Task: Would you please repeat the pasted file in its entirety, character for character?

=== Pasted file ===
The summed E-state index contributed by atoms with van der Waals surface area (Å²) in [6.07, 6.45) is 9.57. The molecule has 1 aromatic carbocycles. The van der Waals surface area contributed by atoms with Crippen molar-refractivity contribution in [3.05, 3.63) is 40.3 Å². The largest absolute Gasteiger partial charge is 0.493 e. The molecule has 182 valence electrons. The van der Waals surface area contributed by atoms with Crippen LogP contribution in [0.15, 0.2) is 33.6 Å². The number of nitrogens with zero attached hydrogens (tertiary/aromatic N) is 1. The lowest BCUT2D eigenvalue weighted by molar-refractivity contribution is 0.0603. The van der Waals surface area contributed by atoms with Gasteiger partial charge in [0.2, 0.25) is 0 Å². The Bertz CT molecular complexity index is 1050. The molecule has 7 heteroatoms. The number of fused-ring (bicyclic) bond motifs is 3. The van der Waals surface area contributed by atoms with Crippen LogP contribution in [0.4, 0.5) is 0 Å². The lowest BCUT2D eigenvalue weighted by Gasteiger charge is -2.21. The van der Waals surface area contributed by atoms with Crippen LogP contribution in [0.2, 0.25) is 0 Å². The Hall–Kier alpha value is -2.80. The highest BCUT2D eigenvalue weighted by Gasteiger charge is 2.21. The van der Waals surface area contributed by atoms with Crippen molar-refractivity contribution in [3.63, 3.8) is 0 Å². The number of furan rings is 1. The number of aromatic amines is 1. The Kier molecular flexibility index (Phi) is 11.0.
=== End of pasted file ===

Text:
The summed E-state index contributed by atoms with van der Waals surface area (Å²) in [6.07, 6.45) is 9.57. The molecule has 1 aromatic carbocycles. The van der Waals surface area contributed by atoms with Crippen molar-refractivity contribution in [3.05, 3.63) is 40.3 Å². The largest absolute Gasteiger partial charge is 0.493 e. The molecule has 182 valence electrons. The van der Waals surface area contributed by atoms with Crippen LogP contribution in [0.15, 0.2) is 33.6 Å². The number of nitrogens with zero attached hydrogens (tertiary/aromatic N) is 1. The lowest BCUT2D eigenvalue weighted by molar-refractivity contribution is 0.0603. The van der Waals surface area contributed by atoms with Gasteiger partial charge in [0.2, 0.25) is 0 Å². The Bertz CT molecular complexity index is 1050. The molecule has 7 heteroatoms. The number of fused-ring (bicyclic) bond motifs is 3. The van der Waals surface area contributed by atoms with Crippen LogP contribution in [0.4, 0.5) is 0 Å². The lowest BCUT2D eigenvalue weighted by Gasteiger charge is -2.21. The van der Waals surface area contributed by atoms with Crippen LogP contribution in [0.2, 0.25) is 0 Å². The Hall–Kier alpha value is -2.80. The highest BCUT2D eigenvalue weighted by Gasteiger charge is 2.21. The van der Waals surface area contributed by atoms with Crippen molar-refractivity contribution in [3.63, 3.8) is 0 Å². The number of furan rings is 1. The number of aromatic amines is 1. The Kier molecular flexibility index (Phi) is 11.0.